More and more devices, manufacturing tools and factories are equipped with sensors that can collect huge amounts of data about themselves and their environment and connect to the data science cloud. This is called Big Data, but why is it necessary to implement data science in an industry? Implementing Big Data in industry turns data into knowledge and a clear competitive advantage. Experts believe that Big Data systems, in addition to managing and processing large amounts of data in a computationally efficient manner (speed), "allow for the incorporation of other data analysis tools, in addition to the fact that any open source enhancements are incorporated progressively into information management or analysis." In the same vein, some professors of artificial intelligence believe that "raw data adds almost nothing". Thus, they consider that it is thanks to the consolidated techniques of data analysis and the technologies that support them, that we can make sense of them and obtain conclusions and advanced knowledge capable of helping the industries that integrate them. It is necessary to promote the deployment of data science in companies and industries, because without such solutions, it is practically impossible to take advantage of the data collected. This also implies a cost that makes no sense if it does not bring anything.


It is precisely those industries that manage to collect their data and analyze it correctly that will get what some call "the oil of the 21st century". Indeed, the industrialization of data, will offer advanced knowledge and clear added value while being able to use this data to learn from it and detect opportunities, hidden relationships and perform knowledge management. At the same time, there is a fundamental advantage for these companies, as they can perform both diagnosis and corrective action when problems are detected. A competitive advantage cannot be achieved if data is simply stored, but not analyzed to try to detect possible deviations or anomalies. To be able to anticipate many problems, one must be aware of the warning signs that may occur and, to do this, one must know how to find these signals among the huge amounts of data available.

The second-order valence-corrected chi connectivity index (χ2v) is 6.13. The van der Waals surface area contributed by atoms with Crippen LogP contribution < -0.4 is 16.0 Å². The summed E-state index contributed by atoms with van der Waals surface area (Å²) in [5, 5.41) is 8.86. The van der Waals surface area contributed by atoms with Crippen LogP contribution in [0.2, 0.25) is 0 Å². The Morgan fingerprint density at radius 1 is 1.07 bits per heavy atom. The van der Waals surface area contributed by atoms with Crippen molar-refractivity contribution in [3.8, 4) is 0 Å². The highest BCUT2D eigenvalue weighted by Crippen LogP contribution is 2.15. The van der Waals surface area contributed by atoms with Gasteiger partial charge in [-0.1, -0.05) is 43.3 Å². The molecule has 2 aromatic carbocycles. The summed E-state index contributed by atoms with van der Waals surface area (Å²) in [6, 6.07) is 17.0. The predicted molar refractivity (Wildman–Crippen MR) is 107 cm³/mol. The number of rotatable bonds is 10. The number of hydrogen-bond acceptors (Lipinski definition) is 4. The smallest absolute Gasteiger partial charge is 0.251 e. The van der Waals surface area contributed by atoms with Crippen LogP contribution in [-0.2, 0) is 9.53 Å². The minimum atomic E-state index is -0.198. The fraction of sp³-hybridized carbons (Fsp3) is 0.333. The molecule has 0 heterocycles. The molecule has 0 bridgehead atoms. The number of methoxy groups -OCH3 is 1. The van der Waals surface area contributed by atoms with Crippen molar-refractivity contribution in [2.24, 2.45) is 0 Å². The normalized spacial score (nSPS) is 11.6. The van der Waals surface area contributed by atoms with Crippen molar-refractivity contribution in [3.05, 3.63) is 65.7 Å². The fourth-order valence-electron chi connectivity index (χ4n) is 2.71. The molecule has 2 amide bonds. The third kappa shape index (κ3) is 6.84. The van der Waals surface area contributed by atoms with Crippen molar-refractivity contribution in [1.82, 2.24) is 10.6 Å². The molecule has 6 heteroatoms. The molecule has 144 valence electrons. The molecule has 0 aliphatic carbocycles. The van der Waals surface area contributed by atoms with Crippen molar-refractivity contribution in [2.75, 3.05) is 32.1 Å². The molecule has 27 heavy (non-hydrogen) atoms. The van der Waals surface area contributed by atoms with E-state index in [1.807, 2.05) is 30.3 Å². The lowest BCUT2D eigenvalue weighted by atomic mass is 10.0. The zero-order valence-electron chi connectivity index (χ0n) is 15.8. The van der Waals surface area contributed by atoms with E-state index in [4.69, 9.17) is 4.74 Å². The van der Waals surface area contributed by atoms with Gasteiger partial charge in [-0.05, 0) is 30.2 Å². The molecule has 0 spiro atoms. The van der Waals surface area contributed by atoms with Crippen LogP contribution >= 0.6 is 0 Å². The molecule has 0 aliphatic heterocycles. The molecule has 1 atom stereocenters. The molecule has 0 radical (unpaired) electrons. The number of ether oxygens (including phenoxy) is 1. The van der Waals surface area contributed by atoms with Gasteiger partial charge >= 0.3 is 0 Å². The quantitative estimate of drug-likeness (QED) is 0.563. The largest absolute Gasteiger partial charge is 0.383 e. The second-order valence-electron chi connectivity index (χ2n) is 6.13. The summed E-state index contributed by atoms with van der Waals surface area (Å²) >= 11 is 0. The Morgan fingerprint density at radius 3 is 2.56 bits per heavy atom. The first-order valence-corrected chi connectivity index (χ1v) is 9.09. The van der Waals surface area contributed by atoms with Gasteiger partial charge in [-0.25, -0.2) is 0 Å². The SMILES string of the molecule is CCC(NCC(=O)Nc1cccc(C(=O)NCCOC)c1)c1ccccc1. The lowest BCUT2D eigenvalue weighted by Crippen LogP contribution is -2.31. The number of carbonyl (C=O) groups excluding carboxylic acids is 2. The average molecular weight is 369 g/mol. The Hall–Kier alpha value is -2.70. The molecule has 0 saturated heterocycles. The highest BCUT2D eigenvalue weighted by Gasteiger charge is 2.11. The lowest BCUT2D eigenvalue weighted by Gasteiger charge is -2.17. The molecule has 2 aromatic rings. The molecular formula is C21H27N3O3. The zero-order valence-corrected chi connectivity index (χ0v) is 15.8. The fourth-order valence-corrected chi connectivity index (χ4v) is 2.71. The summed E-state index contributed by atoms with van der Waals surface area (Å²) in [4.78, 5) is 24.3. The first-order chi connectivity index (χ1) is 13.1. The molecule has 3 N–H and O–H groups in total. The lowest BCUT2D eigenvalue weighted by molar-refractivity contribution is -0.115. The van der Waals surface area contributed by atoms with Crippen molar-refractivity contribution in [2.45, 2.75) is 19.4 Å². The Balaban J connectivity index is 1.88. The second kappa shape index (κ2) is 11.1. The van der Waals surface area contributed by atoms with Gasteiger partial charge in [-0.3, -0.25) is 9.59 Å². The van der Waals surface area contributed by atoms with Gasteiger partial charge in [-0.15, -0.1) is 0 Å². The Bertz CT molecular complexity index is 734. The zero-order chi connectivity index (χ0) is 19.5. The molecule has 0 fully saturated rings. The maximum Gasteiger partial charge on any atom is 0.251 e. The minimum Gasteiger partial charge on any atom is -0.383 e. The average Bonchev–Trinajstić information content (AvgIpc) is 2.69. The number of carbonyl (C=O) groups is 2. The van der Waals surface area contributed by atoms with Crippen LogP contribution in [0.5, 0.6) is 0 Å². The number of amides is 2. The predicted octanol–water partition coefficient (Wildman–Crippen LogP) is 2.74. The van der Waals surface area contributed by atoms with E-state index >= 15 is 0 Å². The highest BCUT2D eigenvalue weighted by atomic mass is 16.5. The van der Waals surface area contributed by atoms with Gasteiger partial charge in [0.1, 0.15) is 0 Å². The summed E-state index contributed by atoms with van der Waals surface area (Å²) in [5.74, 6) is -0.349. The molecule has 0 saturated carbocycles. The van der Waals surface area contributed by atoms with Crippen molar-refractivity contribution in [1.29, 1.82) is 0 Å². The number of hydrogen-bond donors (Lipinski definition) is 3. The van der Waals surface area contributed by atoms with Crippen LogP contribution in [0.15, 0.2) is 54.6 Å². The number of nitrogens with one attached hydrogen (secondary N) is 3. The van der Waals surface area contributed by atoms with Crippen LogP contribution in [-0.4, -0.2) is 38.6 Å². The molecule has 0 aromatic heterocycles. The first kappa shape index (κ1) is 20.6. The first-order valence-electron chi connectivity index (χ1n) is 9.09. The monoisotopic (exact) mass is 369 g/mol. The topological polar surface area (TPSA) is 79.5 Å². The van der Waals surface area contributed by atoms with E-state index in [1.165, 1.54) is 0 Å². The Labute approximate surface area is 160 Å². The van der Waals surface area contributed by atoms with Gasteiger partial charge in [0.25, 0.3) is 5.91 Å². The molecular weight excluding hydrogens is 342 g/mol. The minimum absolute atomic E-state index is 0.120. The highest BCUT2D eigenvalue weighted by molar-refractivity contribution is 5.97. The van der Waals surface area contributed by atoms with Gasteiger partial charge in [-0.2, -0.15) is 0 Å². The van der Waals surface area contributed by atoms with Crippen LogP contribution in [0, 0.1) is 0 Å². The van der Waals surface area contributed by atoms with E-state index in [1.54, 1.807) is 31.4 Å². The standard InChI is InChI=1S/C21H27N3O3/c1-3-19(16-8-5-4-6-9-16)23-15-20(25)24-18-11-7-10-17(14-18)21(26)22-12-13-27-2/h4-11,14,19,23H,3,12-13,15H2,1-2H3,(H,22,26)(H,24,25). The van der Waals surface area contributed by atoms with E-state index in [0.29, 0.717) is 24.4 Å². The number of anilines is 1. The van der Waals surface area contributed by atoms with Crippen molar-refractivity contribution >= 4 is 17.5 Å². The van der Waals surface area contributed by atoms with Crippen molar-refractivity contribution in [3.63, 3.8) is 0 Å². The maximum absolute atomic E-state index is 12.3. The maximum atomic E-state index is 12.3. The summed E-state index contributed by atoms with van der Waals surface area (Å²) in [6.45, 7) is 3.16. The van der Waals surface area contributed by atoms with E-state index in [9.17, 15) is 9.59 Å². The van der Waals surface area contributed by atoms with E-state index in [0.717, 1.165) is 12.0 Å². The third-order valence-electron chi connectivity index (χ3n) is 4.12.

But what about those who don't? Where are they and where are they going? Indeed, most of them are on the "dark side". Thus, they rely on traditional models and use biased knowledge, based on the knowledge of specific people and without knowing whether it is true or persuasive. As a result, they do not have a defined model and therefore do not know which parts of the process generate uncertainty, how one variable or another affects quality, or how a raw material is likely to generate one defect or another when there are changes in the process; when a system may fail early and why. They typically waste resources either by deploying data capture and storage systems that don't prove useful or by not having them and "blindly" trying to solve certain problems without data and/or evidence guiding the solutions.


Today, the demand for training in data analysis on the Big Data paradigm is high, and it is a skill that is highly valued by industrial companies, which implies extending training to managers of non-IT functions, to people who know the processes, what to look for and how to do it. In addition, other profiles more adapted to architectures, can integrate new data science devops skills in their organizations and know the analysis tools, which can then be used by other teams in your company. Multidisciplinary teams, bringing together different profiles and knowledge around the Big Data paradigm, will allow companies to be masters of their knowledge and to make decisions, not based on experience, but on the reality of their business and business demand.